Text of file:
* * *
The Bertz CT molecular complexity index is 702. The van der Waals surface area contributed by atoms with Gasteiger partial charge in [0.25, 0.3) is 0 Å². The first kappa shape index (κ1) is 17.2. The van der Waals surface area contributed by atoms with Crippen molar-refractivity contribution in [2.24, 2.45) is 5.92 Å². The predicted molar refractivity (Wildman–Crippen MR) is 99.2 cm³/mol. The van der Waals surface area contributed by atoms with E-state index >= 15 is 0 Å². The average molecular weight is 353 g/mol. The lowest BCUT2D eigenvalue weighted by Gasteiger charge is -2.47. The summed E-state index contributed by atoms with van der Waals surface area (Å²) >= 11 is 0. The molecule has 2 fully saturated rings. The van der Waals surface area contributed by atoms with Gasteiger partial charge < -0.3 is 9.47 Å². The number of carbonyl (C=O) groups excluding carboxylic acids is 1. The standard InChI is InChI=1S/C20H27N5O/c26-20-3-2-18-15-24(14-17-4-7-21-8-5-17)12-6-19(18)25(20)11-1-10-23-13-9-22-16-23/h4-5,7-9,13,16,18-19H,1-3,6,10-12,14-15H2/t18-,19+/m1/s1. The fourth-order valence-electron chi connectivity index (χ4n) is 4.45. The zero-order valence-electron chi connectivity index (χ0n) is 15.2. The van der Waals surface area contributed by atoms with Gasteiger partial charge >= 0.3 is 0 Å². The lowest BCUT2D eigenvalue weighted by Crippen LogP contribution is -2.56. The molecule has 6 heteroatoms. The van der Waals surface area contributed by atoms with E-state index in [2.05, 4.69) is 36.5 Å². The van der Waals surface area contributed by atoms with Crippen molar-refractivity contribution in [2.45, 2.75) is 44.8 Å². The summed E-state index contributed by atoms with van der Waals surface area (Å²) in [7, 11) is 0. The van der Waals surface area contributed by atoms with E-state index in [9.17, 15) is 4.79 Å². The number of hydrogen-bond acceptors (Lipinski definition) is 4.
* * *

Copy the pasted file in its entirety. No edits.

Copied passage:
The Bertz CT molecular complexity index is 702. The van der Waals surface area contributed by atoms with Gasteiger partial charge in [0.25, 0.3) is 0 Å². The first kappa shape index (κ1) is 17.2. The van der Waals surface area contributed by atoms with Crippen molar-refractivity contribution in [2.24, 2.45) is 5.92 Å². The predicted molar refractivity (Wildman–Crippen MR) is 99.2 cm³/mol. The van der Waals surface area contributed by atoms with E-state index >= 15 is 0 Å². The average molecular weight is 353 g/mol. The lowest BCUT2D eigenvalue weighted by Gasteiger charge is -2.47. The summed E-state index contributed by atoms with van der Waals surface area (Å²) >= 11 is 0. The molecule has 2 fully saturated rings. The van der Waals surface area contributed by atoms with Gasteiger partial charge < -0.3 is 9.47 Å². The number of carbonyl (C=O) groups excluding carboxylic acids is 1. The standard InChI is InChI=1S/C20H27N5O/c26-20-3-2-18-15-24(14-17-4-7-21-8-5-17)12-6-19(18)25(20)11-1-10-23-13-9-22-16-23/h4-5,7-9,13,16,18-19H,1-3,6,10-12,14-15H2/t18-,19+/m1/s1. The fourth-order valence-electron chi connectivity index (χ4n) is 4.45. The zero-order valence-electron chi connectivity index (χ0n) is 15.2. The van der Waals surface area contributed by atoms with Gasteiger partial charge >= 0.3 is 0 Å². The lowest BCUT2D eigenvalue weighted by Crippen LogP contribution is -2.56. The molecule has 6 heteroatoms. The van der Waals surface area contributed by atoms with E-state index in [2.05, 4.69) is 36.5 Å². The van der Waals surface area contributed by atoms with Crippen molar-refractivity contribution in [2.45, 2.75) is 44.8 Å². The summed E-state index contributed by atoms with van der Waals surface area (Å²) in [7, 11) is 0. The van der Waals surface area contributed by atoms with E-state index in [9.17, 15) is 4.79 Å². The number of hydrogen-bond acceptors (Lipinski definition) is 4.